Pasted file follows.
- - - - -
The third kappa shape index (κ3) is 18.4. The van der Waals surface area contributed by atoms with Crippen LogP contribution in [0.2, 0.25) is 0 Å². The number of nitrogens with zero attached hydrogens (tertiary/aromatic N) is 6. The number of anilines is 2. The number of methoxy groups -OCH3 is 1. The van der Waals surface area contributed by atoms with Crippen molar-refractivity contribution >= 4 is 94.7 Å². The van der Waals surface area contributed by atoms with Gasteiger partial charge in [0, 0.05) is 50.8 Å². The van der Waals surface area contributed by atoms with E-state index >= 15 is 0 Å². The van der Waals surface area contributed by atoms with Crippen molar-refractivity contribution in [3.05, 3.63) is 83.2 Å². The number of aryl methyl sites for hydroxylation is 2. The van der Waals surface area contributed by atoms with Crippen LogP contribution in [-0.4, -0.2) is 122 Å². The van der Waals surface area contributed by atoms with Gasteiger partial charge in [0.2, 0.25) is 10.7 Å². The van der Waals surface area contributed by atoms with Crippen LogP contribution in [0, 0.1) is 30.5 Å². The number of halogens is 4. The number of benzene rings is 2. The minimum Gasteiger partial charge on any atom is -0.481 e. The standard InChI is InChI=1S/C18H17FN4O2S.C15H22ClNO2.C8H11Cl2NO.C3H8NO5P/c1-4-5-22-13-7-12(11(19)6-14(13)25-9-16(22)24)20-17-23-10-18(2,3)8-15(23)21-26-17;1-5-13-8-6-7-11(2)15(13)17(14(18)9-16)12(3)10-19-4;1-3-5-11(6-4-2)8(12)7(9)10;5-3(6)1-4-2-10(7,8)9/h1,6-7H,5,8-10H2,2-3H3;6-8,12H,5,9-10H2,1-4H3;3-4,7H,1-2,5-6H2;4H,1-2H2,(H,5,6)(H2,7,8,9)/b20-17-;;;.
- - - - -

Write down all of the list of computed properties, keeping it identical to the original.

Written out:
The third kappa shape index (κ3) is 18.4. The van der Waals surface area contributed by atoms with Crippen LogP contribution in [0.2, 0.25) is 0 Å². The number of nitrogens with zero attached hydrogens (tertiary/aromatic N) is 6. The number of anilines is 2. The number of methoxy groups -OCH3 is 1. The van der Waals surface area contributed by atoms with Crippen molar-refractivity contribution >= 4 is 94.7 Å². The van der Waals surface area contributed by atoms with Gasteiger partial charge in [0, 0.05) is 50.8 Å². The van der Waals surface area contributed by atoms with E-state index >= 15 is 0 Å². The van der Waals surface area contributed by atoms with Crippen molar-refractivity contribution in [3.05, 3.63) is 83.2 Å². The number of aryl methyl sites for hydroxylation is 2. The van der Waals surface area contributed by atoms with Crippen LogP contribution in [-0.4, -0.2) is 122 Å². The van der Waals surface area contributed by atoms with Gasteiger partial charge in [0.2, 0.25) is 10.7 Å². The van der Waals surface area contributed by atoms with Crippen LogP contribution in [0, 0.1) is 30.5 Å². The number of halogens is 4. The number of benzene rings is 2. The minimum Gasteiger partial charge on any atom is -0.481 e. The standard InChI is InChI=1S/C18H17FN4O2S.C15H22ClNO2.C8H11Cl2NO.C3H8NO5P/c1-4-5-22-13-7-12(11(19)6-14(13)25-9-16(22)24)20-17-23-10-18(2,3)8-15(23)21-26-17;1-5-13-8-6-7-11(2)15(13)17(14(18)9-16)12(3)10-19-4;1-3-5-11(6-4-2)8(12)7(9)10;5-3(6)1-4-2-10(7,8)9/h1,6-7H,5,8-10H2,2-3H3;6-8,12H,5,9-10H2,1-4H3;3-4,7H,1-2,5-6H2;4H,1-2H2,(H,5,6)(H2,7,8,9)/b20-17-;;;.